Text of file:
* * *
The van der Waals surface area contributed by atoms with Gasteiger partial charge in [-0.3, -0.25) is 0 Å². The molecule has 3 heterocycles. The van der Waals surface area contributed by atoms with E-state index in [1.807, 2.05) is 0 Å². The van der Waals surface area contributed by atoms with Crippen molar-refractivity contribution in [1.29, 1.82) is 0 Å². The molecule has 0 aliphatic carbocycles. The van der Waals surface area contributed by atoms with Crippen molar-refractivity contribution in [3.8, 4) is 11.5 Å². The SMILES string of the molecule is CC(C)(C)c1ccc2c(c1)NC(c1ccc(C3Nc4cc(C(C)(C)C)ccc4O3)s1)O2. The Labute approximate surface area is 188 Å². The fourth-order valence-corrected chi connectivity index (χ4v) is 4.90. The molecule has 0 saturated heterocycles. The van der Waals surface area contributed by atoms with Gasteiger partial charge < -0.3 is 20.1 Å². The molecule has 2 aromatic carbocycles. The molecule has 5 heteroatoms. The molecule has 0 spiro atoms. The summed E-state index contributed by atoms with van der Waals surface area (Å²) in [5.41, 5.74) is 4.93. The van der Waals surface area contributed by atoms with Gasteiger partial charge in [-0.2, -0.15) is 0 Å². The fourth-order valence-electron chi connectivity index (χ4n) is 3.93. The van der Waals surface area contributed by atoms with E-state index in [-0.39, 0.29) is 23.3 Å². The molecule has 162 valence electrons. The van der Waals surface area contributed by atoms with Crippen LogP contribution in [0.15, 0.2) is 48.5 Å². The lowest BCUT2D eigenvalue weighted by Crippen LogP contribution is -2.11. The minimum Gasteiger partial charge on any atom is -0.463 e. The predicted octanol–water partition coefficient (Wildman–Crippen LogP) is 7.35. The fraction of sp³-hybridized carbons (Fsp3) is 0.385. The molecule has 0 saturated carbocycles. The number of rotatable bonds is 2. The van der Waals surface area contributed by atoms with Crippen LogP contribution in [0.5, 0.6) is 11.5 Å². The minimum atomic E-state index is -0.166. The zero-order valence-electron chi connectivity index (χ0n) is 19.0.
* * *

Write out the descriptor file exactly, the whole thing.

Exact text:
The van der Waals surface area contributed by atoms with Gasteiger partial charge in [-0.3, -0.25) is 0 Å². The molecule has 3 heterocycles. The van der Waals surface area contributed by atoms with E-state index in [1.807, 2.05) is 0 Å². The van der Waals surface area contributed by atoms with Crippen molar-refractivity contribution in [1.29, 1.82) is 0 Å². The molecule has 0 aliphatic carbocycles. The van der Waals surface area contributed by atoms with Crippen molar-refractivity contribution in [3.8, 4) is 11.5 Å². The SMILES string of the molecule is CC(C)(C)c1ccc2c(c1)NC(c1ccc(C3Nc4cc(C(C)(C)C)ccc4O3)s1)O2. The Labute approximate surface area is 188 Å². The fourth-order valence-corrected chi connectivity index (χ4v) is 4.90. The molecule has 0 saturated heterocycles. The van der Waals surface area contributed by atoms with Gasteiger partial charge < -0.3 is 20.1 Å². The molecule has 2 aromatic carbocycles. The molecule has 5 heteroatoms. The molecule has 0 spiro atoms. The summed E-state index contributed by atoms with van der Waals surface area (Å²) in [5.41, 5.74) is 4.93. The van der Waals surface area contributed by atoms with Gasteiger partial charge in [-0.2, -0.15) is 0 Å². The fourth-order valence-electron chi connectivity index (χ4n) is 3.93. The van der Waals surface area contributed by atoms with E-state index in [-0.39, 0.29) is 23.3 Å². The molecule has 162 valence electrons. The van der Waals surface area contributed by atoms with Crippen LogP contribution in [0.15, 0.2) is 48.5 Å². The lowest BCUT2D eigenvalue weighted by Crippen LogP contribution is -2.11. The minimum Gasteiger partial charge on any atom is -0.463 e. The predicted octanol–water partition coefficient (Wildman–Crippen LogP) is 7.35. The fraction of sp³-hybridized carbons (Fsp3) is 0.385. The molecule has 0 saturated carbocycles. The number of rotatable bonds is 2. The van der Waals surface area contributed by atoms with Crippen LogP contribution in [0.5, 0.6) is 11.5 Å². The minimum atomic E-state index is -0.166. The zero-order valence-electron chi connectivity index (χ0n) is 19.0.